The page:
Brincat commenced a series of walking works in 2008. Over the last 10 years she has made video documentations of actions as a type of self portrait or political statement.
Walk the Line is a companion piece to Lauren Brincat’s Salt Lines: Play It As It Sounds (20116), an epic sculptural instrument fashioned from sailcloth, which is continually reconfigured in allusion to shifting tidal currents.
The work was filmed at Cape Leeuwin on the south-western tip of mainland Australia, considered locally to be the point where the Indian and Southern oceans meet. Brincat invokes this speculative and spectral contact zone as a metaphor for the arbitrary lines that overwrite the world ocean, from meridians and parallels to the International Date Line and, in particular, judicial and territorial boundaries.
This new video belongs to an ongoing series that documents the artist marking out paths through different environments, from a lush empty field to a chaotic urban expressway. These simple propositions, performed with pragmatism, hark back to the instructional scores and minimal movement language of the sixties interdisciplinary avant-garde. Walking is framed as both an expanded act of drawing and as psychosocial mapping, which always culminates with Brincat’s disappearance beyond the limits of the camera’s view.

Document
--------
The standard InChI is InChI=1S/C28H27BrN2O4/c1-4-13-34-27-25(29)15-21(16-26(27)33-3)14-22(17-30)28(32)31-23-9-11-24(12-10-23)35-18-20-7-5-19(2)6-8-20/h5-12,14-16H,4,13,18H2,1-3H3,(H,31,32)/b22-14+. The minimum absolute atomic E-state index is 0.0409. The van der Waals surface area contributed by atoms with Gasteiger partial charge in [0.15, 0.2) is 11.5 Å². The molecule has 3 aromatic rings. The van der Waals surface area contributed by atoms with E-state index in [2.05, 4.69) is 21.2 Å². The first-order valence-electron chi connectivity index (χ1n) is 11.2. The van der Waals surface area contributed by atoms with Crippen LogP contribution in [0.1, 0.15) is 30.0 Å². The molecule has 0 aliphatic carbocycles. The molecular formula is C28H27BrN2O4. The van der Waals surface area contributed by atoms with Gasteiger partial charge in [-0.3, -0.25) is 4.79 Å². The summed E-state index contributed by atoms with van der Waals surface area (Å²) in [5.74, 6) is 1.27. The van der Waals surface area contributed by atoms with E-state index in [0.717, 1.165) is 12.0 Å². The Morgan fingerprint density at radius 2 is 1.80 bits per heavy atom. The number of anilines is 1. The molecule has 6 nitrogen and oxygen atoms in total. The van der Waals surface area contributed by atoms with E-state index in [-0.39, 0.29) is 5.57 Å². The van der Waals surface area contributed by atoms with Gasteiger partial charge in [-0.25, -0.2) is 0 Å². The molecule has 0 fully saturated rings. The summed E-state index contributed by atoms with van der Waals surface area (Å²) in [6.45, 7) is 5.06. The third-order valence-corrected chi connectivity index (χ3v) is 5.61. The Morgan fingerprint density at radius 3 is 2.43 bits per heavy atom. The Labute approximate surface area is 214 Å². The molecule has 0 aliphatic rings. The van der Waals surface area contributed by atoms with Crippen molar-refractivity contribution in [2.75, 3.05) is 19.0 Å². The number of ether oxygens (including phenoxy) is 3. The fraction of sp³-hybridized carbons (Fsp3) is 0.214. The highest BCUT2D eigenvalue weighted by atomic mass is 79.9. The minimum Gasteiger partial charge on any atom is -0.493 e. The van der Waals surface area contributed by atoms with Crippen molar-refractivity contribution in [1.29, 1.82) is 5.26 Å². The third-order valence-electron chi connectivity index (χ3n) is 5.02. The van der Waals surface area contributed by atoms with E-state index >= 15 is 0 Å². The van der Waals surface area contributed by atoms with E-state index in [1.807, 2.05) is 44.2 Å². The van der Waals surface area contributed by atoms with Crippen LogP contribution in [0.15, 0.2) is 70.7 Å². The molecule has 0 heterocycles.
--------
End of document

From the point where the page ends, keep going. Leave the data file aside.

Departing from the single fixed shot of the earlier videos, Walk the Line progresses through three distinct scenes. The opening sequence shows Brincat’s hands wiping across fossilised geological formations that are scattered along the Cape: an instinctive gesture that describes the ancient surface of the landscape. In the second scene, she picks her way over rugged sand dunes, charting the coastline as physical threshold. The final suspenseful shot shows the artist walk across the beach and into the water, eventually being subsumed into its depths.
Unlike the ‘maintenance’ actions for Salt Lines, which are recurring and relational, Brincat’s performance here is conducted in solitude and hauntingly finite. Distilling the notions of departure and disappearance, it is understated but insistently political. Colloquially, to ‘walk the line’ means to abide by a moral code. At a time when the ocean has become a desperate means of passage to asylum and an ideological battleground, the work quietly foregrounds what is at stake in the permeability of abstract borders.
Text by Anneke Jaspers